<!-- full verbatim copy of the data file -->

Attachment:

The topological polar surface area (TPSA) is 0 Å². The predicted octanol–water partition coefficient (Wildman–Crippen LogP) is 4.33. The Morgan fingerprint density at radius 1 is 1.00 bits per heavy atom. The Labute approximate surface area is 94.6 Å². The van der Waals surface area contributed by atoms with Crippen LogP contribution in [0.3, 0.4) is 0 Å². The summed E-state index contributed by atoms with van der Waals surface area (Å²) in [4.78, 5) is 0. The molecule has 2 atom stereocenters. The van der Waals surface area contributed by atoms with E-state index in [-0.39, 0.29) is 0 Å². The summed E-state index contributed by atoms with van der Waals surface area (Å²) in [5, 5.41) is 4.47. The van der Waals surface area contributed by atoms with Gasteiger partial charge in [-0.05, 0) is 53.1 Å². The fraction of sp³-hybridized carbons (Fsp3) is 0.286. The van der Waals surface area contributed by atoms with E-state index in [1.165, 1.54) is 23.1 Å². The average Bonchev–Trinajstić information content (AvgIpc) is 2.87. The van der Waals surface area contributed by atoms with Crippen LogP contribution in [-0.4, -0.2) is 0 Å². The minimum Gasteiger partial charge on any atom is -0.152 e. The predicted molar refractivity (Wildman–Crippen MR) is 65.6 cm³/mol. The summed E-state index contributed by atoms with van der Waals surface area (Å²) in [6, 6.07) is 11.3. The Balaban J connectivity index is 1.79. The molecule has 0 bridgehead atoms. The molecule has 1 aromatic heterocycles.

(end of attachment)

The topological polar surface area (TPSA) is 0 Å². The predicted octanol–water partition coefficient (Wildman–Crippen LogP) is 4.33. The Morgan fingerprint density at radius 1 is 1.00 bits per heavy atom. The Labute approximate surface area is 94.6 Å². The van der Waals surface area contributed by atoms with Crippen LogP contribution in [0.3, 0.4) is 0 Å². The summed E-state index contributed by atoms with van der Waals surface area (Å²) in [4.78, 5) is 0. The molecule has 2 atom stereocenters. The van der Waals surface area contributed by atoms with E-state index in [-0.39, 0.29) is 0 Å². The summed E-state index contributed by atoms with van der Waals surface area (Å²) in [5, 5.41) is 4.47. The van der Waals surface area contributed by atoms with Gasteiger partial charge in [-0.05, 0) is 53.1 Å². The fraction of sp³-hybridized carbons (Fsp3) is 0.286. The van der Waals surface area contributed by atoms with E-state index in [1.165, 1.54) is 23.1 Å². The average Bonchev–Trinajstić information content (AvgIpc) is 2.87. The van der Waals surface area contributed by atoms with Crippen LogP contribution in [-0.4, -0.2) is 0 Å². The minimum Gasteiger partial charge on any atom is -0.152 e. The predicted molar refractivity (Wildman–Crippen MR) is 65.6 cm³/mol. The summed E-state index contributed by atoms with van der Waals surface area (Å²) in [6, 6.07) is 11.3. The Balaban J connectivity index is 1.79. The molecule has 0 bridgehead atoms. The molecule has 1 aromatic heterocycles.